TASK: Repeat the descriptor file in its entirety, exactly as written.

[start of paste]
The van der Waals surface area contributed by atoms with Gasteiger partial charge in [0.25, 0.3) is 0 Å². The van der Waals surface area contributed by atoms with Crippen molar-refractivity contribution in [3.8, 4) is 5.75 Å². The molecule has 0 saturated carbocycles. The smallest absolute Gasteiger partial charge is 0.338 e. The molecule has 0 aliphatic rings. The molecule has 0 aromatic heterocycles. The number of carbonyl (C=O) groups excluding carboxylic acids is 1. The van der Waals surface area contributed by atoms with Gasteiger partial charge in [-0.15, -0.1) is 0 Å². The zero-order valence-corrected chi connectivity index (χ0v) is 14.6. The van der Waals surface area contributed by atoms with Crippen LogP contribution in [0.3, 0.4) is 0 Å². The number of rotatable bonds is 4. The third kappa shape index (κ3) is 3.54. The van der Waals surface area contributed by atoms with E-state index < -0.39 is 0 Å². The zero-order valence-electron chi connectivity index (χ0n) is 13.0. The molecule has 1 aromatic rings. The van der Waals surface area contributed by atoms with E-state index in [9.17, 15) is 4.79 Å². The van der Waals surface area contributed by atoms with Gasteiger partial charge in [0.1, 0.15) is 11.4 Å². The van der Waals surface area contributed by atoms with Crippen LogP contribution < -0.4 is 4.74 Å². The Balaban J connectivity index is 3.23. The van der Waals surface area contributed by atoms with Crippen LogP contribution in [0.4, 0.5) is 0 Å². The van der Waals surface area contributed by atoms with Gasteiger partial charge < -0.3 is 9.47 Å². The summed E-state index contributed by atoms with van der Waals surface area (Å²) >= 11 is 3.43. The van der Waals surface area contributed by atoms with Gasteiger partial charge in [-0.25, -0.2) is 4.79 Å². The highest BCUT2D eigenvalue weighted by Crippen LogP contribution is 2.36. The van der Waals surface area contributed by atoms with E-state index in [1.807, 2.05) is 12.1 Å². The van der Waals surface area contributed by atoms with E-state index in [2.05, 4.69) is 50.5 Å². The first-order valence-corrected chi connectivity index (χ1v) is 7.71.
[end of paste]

The van der Waals surface area contributed by atoms with Gasteiger partial charge in [0.25, 0.3) is 0 Å². The van der Waals surface area contributed by atoms with Crippen molar-refractivity contribution in [3.8, 4) is 5.75 Å². The molecule has 0 saturated carbocycles. The smallest absolute Gasteiger partial charge is 0.338 e. The molecule has 0 aliphatic rings. The molecule has 0 aromatic heterocycles. The number of carbonyl (C=O) groups excluding carboxylic acids is 1. The van der Waals surface area contributed by atoms with Gasteiger partial charge in [-0.15, -0.1) is 0 Å². The zero-order valence-corrected chi connectivity index (χ0v) is 14.6. The van der Waals surface area contributed by atoms with Crippen LogP contribution in [0.3, 0.4) is 0 Å². The number of rotatable bonds is 4. The third kappa shape index (κ3) is 3.54. The van der Waals surface area contributed by atoms with E-state index < -0.39 is 0 Å². The zero-order valence-electron chi connectivity index (χ0n) is 13.0. The molecule has 1 aromatic rings. The van der Waals surface area contributed by atoms with E-state index in [9.17, 15) is 4.79 Å². The van der Waals surface area contributed by atoms with Gasteiger partial charge in [0.1, 0.15) is 11.4 Å². The van der Waals surface area contributed by atoms with Crippen LogP contribution < -0.4 is 4.74 Å². The Balaban J connectivity index is 3.23. The van der Waals surface area contributed by atoms with Crippen LogP contribution in [0.4, 0.5) is 0 Å². The van der Waals surface area contributed by atoms with Gasteiger partial charge < -0.3 is 9.47 Å². The summed E-state index contributed by atoms with van der Waals surface area (Å²) >= 11 is 3.43. The van der Waals surface area contributed by atoms with Gasteiger partial charge in [-0.25, -0.2) is 4.79 Å². The highest BCUT2D eigenvalue weighted by Crippen LogP contribution is 2.36. The van der Waals surface area contributed by atoms with E-state index in [1.807, 2.05) is 12.1 Å². The van der Waals surface area contributed by atoms with E-state index in [2.05, 4.69) is 50.5 Å². The first-order valence-corrected chi connectivity index (χ1v) is 7.71.